The Optimist’s Take: Proceed With Caution, Le’Veon

The Pittsburgh Steelers have, by and large, been on an upward swing over the course of the past two and a half seasons after they missed the playoffs for two straight seasons, and failed to win a postseason game in four straight years.

Last season saw them gain that elusive playoff victory, though they came up short with about three minutes left in the Divisional round a week later. Their offense took off, and their defense improved, showing playmaking ability and opportunism.

But there are still a lot of unanswered questions facing the team as we crack into free agency territory. As an exercise, we like to take a stab at some of those questions, presenting arguments for the pros and cons of each side of the coin. This is the optimist’s take on the following question.

Question: Will, or should, the Steelers much more carefully monitor Le’Veon Bell’s workload this season?

When the Steelers made their second-round selection in the 2013 NFL Draft, they certainly knew that they were about to acquire a player that they coveted at a position of need. They probably did not realize that they would be adding a special talent to the roster who by his second season would be regarded widely as the best player at this position.

That player is, of course, running back Le’Veon Bell, drafted in 2013 and instantly plugged into the starting lineup—at least after missing the first three games of his rookie season with an injury. He has since missed 13 total games due injury, including three playoff contests over the course of the past two seasons.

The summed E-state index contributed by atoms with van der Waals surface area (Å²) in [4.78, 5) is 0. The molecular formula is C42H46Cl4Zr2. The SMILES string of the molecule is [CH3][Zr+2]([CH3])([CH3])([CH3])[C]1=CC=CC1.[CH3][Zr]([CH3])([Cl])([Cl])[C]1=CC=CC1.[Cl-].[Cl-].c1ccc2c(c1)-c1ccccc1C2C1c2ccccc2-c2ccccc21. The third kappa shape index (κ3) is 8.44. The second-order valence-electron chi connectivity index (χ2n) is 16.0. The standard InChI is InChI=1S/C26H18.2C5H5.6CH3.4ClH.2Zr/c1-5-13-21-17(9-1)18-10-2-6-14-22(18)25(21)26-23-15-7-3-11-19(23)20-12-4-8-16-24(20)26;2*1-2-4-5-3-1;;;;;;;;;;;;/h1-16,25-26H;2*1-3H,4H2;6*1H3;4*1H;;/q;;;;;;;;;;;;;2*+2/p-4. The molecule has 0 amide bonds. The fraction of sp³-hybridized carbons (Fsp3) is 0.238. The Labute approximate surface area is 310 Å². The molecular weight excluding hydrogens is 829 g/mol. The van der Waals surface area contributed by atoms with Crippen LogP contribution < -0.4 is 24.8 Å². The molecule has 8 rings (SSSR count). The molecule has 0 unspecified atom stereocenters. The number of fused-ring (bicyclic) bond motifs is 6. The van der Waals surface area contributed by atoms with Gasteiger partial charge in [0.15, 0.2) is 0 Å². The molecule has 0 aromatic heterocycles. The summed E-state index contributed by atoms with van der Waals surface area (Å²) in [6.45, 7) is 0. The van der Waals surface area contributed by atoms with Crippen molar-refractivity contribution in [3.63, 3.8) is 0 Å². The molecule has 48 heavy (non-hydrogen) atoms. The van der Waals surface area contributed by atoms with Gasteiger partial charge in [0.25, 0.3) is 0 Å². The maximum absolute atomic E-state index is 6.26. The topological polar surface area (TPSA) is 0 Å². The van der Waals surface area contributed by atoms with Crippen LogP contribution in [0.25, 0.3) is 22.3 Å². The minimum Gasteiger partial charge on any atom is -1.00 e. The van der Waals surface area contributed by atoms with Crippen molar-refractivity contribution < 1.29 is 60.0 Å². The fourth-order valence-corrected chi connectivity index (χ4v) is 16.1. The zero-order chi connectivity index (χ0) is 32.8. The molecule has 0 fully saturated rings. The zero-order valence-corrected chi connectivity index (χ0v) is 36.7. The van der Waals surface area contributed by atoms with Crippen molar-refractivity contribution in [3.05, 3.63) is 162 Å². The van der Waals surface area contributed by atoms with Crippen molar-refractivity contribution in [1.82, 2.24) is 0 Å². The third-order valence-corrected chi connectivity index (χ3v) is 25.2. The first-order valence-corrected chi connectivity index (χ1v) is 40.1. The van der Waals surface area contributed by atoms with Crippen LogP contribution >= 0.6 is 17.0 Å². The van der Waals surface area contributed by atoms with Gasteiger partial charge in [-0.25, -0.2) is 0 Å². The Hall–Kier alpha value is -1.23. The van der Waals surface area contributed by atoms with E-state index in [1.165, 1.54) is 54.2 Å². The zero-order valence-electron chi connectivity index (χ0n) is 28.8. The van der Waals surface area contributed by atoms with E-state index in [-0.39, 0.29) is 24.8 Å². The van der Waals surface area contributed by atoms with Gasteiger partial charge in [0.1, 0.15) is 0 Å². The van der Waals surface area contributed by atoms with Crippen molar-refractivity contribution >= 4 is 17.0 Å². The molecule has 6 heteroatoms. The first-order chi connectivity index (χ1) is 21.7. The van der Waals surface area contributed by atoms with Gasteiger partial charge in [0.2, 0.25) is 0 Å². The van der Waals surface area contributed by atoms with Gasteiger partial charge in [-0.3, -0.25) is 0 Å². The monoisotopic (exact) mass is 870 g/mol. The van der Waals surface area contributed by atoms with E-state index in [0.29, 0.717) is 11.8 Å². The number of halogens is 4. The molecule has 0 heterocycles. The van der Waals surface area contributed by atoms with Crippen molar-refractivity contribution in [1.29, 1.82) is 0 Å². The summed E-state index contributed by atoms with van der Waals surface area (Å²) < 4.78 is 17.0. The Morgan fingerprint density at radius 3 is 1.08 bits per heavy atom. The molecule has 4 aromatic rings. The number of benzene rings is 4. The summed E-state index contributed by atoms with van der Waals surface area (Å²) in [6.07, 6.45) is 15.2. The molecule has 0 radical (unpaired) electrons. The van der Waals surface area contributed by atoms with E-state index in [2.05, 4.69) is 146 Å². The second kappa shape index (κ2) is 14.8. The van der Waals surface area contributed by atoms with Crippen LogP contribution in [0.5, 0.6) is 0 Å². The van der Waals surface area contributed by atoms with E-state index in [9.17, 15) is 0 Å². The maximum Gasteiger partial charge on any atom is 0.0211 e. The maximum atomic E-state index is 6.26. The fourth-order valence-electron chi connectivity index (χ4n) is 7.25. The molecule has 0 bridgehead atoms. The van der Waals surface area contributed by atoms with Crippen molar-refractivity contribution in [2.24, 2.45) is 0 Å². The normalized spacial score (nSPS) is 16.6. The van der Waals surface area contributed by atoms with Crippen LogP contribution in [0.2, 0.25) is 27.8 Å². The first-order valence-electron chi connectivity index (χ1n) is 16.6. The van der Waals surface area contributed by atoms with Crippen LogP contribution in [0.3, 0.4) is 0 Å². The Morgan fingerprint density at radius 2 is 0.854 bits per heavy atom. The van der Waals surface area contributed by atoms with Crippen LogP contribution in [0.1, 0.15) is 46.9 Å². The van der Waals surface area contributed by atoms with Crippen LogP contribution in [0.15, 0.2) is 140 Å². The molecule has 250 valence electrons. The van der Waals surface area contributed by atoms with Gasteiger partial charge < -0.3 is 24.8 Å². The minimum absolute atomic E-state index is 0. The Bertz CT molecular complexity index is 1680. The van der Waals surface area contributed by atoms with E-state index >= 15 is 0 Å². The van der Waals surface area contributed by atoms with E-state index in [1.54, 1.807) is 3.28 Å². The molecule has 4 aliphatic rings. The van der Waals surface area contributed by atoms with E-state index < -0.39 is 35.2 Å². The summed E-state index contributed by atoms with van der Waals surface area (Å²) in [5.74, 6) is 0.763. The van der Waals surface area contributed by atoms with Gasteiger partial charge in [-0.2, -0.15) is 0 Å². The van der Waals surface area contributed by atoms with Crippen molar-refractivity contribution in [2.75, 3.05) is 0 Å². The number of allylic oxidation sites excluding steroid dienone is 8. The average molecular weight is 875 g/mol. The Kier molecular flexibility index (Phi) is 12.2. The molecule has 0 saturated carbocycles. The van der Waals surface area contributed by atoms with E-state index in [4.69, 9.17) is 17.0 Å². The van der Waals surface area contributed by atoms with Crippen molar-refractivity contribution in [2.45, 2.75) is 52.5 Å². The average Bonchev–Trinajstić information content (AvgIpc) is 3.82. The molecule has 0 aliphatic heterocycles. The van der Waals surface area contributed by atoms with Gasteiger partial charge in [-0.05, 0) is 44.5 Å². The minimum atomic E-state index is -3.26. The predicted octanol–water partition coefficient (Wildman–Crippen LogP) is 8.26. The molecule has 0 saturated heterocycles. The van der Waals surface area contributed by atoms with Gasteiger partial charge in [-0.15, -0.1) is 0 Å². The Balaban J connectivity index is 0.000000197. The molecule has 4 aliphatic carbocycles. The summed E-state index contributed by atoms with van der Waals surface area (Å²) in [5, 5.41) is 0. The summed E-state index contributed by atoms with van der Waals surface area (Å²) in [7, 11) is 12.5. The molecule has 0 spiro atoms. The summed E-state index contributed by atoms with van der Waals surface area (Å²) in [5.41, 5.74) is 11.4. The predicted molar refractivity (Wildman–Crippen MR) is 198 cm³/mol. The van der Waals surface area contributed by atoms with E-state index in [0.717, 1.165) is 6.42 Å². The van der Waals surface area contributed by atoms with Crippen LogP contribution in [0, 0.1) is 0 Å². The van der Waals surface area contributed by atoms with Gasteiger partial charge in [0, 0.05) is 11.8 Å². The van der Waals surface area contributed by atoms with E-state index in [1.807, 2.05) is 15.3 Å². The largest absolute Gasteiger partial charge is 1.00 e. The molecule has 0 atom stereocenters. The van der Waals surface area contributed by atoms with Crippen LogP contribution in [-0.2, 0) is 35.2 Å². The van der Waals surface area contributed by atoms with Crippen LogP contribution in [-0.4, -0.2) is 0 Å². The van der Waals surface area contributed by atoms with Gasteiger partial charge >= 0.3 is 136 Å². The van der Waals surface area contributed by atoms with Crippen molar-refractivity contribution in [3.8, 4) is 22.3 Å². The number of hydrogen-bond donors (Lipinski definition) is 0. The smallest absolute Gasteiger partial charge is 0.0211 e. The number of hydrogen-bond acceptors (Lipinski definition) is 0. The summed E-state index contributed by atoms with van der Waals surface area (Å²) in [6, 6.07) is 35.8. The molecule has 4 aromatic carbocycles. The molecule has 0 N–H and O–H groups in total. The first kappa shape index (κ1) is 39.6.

Bell’s 2014 season ended in the regular season finale against the Bengals after he took a low shot to the knee following a downfield reception. The injury was serious enough to cause him to miss his first playoff opportunity, and required rehabilitation well into the offseason.

When he returned, however, he did so without limitations, and looked the same as ever. That was after serving a two-game suspension, of course. But the point is that in his brief time during the 2015 season, the Steelers played Bell without reservations, and the rewards were significant.

In six games, Bell carried the ball 113 times for 556 yards, averaging 4.9 yards per carry and scoring three rushing touchdowns, which included a walk-off game-winning score in San Diego. Had he not been injured in the first half of that sixth game, he figured to have averaged comfortably over 20 carries and 100 yards on the ground per game.

Naturally, with Bell coming back from an MCL tear this season, one would assume it would be wise to urge caution with the All-Pro running back. But the simple fact remains that he is a unique talent, and is capable of performing unique acts on the field, which behooves the Steelers to have him on the field as much as possible.

That has been the team’s modus operandi whenever they have had a health Le’Veon Bell on the roster. Provided that is the case in the 2016 season opener, I expect that to continue to be the plan this year. And it’s one that is hard to argue against.

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